Miklós Rózsa wrote the musical score over a period of nearly a year. He was resident in Rome with the production while he composed, and recorded his music with the London Philharmonic Orchestra at MGM's Borehamwood studios outside London.
According to his memoirs Stewart Granger was offered the role of Messala but claimed that he turned it down on the advice of his agent, who didn't want him to play a supporting role to Charlton Heston.
Upon reading Karl Tunberg's original script, William Wyler had written in the margins "awful . . . horrible". Consequently, he brought in Gore Vidal--who was under contract to MGM at the time and hated it--to rewrite the screenplay. Vidal also thought that Tunberg's script was dreadful and initially didn't even want to take on the project. He changed his mind when Wyler promised to get him out of the remaining two years of his contract. Christopher Fry then polished Tunberg's and Vidal's work on the screenplay and wrote a new ending. Neither Fry nor Vidal received screen credit for their work on the film, which infuriated Wyler so much that he leaked the story to the press.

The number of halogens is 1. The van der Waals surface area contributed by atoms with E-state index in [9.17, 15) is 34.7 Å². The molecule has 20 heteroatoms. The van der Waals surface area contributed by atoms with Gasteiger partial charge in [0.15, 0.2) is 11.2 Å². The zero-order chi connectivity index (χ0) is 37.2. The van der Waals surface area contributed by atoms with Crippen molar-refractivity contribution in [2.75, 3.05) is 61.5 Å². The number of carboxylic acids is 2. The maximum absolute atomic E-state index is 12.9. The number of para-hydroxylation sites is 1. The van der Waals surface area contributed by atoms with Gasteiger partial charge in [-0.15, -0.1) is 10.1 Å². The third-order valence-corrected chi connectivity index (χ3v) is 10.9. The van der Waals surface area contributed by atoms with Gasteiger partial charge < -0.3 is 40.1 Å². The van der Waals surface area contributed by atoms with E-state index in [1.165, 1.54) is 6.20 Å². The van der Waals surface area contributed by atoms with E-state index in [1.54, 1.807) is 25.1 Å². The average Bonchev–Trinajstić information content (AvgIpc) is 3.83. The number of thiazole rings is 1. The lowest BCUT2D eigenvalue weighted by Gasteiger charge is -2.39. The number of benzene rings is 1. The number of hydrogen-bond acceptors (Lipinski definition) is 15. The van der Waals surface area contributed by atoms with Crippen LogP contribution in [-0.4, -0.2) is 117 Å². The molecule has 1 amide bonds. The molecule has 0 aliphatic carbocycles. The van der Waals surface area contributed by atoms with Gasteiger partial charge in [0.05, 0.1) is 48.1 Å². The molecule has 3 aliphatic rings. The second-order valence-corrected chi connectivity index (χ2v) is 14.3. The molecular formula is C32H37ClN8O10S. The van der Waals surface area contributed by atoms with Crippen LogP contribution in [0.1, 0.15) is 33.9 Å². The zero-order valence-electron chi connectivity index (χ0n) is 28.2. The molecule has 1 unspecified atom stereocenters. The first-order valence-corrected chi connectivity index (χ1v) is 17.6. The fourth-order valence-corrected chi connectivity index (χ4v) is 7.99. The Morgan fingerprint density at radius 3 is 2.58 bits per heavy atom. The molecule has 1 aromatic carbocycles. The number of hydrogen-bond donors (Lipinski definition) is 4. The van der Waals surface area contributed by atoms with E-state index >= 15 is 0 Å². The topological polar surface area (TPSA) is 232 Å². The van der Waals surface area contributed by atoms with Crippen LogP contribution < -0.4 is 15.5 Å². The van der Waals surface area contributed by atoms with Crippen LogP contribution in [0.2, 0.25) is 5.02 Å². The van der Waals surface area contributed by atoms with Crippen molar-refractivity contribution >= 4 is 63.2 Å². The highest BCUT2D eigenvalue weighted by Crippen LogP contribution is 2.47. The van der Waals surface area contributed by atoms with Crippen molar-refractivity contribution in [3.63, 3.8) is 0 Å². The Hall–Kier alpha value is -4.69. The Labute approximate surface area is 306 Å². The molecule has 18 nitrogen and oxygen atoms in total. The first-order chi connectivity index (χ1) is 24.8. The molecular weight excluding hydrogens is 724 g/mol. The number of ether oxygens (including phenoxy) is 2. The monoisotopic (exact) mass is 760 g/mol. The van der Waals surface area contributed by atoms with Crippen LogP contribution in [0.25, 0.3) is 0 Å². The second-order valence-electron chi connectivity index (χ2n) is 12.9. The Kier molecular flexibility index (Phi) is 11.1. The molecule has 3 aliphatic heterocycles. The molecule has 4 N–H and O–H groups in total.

William Wyler selected all the camera angles for the chariot race, but left all the details of its actual shooting in the hands of his second-unit directors Andrew Marton and Yakima Canutt. When he saw Marton and Canutt's work, Wyler remarked that it was "one of the greatest cinematic achievements" he'd ever seen. Wyler then supervised the editing of the sequence.
When the screenplay credit went to arbitration, the WGA accorded sole credit to screenwriter Karl Tunberg, despite Gore Vidal's rewrite and Christopher Fry's nearly year-long presence on set re-writing the script..
Sergio Leone was an uncredited second-unit director. In later years he claimed that he directed the chariot race scenes, but that is an apparently self-serving exaggeration (Leone had a reputation for stretching the truth).